Judge Strikes Citibank Interest Rate; New York Usury Rate Applies to National Bank represented by Cohen & Slamowitz LLP at Inquest

Citibank (SD) v. Hansen [1] is a consumer credit card debt collection case in which Citibank was represented by the Law Offices of Cohen & Slamowitz LLP (now known as Selip & Stylianou LLP)

The Defendant failed to make the required appearance in Court, and the court clerk scheduled the matter for an Inquest.

An Inquest is a “one-sided trial” in which the Plaintiff (in this case, Citibank), is still required to prove its case against the Defendant, even though the Defendant failed to appear to defend himself.

Citibank (South Dakota) NA was a national bank and the original creditor, established pursuant to the federal laws of the United States of America. When Cohen & Slamowitz provided the judge with copies of Citibank’s credit card billing statements, the court noted:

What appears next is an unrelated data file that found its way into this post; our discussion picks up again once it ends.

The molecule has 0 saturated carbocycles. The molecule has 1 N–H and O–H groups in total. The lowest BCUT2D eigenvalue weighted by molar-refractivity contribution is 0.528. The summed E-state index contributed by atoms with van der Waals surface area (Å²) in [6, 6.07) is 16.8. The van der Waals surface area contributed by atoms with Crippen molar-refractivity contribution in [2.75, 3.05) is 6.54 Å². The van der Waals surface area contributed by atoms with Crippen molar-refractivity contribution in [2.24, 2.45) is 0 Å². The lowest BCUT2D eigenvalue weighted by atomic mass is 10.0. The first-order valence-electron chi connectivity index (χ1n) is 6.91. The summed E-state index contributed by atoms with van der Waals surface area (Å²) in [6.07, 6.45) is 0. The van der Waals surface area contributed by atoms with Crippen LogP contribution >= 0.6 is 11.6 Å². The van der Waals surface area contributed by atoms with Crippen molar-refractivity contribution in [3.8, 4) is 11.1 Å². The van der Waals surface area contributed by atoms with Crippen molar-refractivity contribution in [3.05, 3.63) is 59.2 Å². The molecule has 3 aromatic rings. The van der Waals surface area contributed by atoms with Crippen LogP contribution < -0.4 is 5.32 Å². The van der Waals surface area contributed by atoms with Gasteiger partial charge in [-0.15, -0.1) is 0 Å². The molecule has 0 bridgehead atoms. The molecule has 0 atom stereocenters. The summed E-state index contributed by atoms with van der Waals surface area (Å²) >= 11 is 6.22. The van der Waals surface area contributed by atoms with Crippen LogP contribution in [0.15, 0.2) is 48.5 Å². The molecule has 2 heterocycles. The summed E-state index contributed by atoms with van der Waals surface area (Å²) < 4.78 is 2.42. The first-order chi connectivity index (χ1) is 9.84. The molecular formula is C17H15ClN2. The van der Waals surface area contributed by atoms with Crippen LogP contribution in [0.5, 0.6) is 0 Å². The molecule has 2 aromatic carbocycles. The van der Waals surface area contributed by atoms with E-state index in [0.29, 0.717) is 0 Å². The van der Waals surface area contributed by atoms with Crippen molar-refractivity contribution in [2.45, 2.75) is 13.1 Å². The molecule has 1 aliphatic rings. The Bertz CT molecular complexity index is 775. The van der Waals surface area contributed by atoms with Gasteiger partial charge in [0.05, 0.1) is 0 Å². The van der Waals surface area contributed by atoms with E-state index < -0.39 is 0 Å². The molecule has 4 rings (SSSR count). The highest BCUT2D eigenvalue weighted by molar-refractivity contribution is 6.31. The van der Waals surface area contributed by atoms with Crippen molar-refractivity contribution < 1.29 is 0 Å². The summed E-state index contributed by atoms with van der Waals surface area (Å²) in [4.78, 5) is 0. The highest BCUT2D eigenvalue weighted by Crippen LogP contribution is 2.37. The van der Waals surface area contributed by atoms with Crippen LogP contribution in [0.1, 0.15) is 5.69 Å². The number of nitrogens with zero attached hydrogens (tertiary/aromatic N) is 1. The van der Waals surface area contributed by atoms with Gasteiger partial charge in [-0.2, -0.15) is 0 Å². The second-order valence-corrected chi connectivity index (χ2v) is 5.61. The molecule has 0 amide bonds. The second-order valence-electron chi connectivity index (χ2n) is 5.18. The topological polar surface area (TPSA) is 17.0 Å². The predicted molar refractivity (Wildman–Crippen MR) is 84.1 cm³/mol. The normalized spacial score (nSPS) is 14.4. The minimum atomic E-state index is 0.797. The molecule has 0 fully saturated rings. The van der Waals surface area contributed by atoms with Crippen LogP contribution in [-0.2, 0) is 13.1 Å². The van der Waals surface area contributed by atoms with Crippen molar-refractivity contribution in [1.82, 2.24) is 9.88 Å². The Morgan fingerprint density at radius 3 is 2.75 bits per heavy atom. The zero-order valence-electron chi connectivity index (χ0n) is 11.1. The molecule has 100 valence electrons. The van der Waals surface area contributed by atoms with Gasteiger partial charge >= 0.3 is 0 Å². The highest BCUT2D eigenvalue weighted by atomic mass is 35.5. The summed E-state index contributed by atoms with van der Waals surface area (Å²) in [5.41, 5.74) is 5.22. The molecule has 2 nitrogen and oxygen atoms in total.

1. excessive interest rate of up to 29.99% annually
  2. excessive credit card finance charges in addition to interest

The New York State usury rate is 25%. [2] This is the maximum rate of interest that a lender can charge.

National banks, like Citibank (South Dakota), NA, may be exempt from New York’s usury law. However, the Court held that in order to claim the exemption Citibank was required to prove that “at least one significant nonministerial function” [3] regarding the credit card account at issue was performed in Citibank’s home state of South Dakota. In this case, the judge found Citibank failed to prove this important fact.

Further, the court found that even if Citibank had established an exemption from New York’s usury law, Citibank offered no proof the Defendant ever agreed to the astronomical credit card interest rates it claimed.

Accordingly, the court re-calculated the impermissible interest at New York’s statutory rate of 9% and issued an Inquest decision for less than the amount claimed.

Understanding credit card math can be a little bit tricky, but can save you thousands of dollars if you present your case properly in court. Contact our law firm for a free case review.

[1] 2010 NY Slip Op 20144 [28 Misc 3d 195]

[2] NY Penal Law § 190.40

[3] 2010 NY Slip Op 20144 [28 Misc 3d 195 at 198]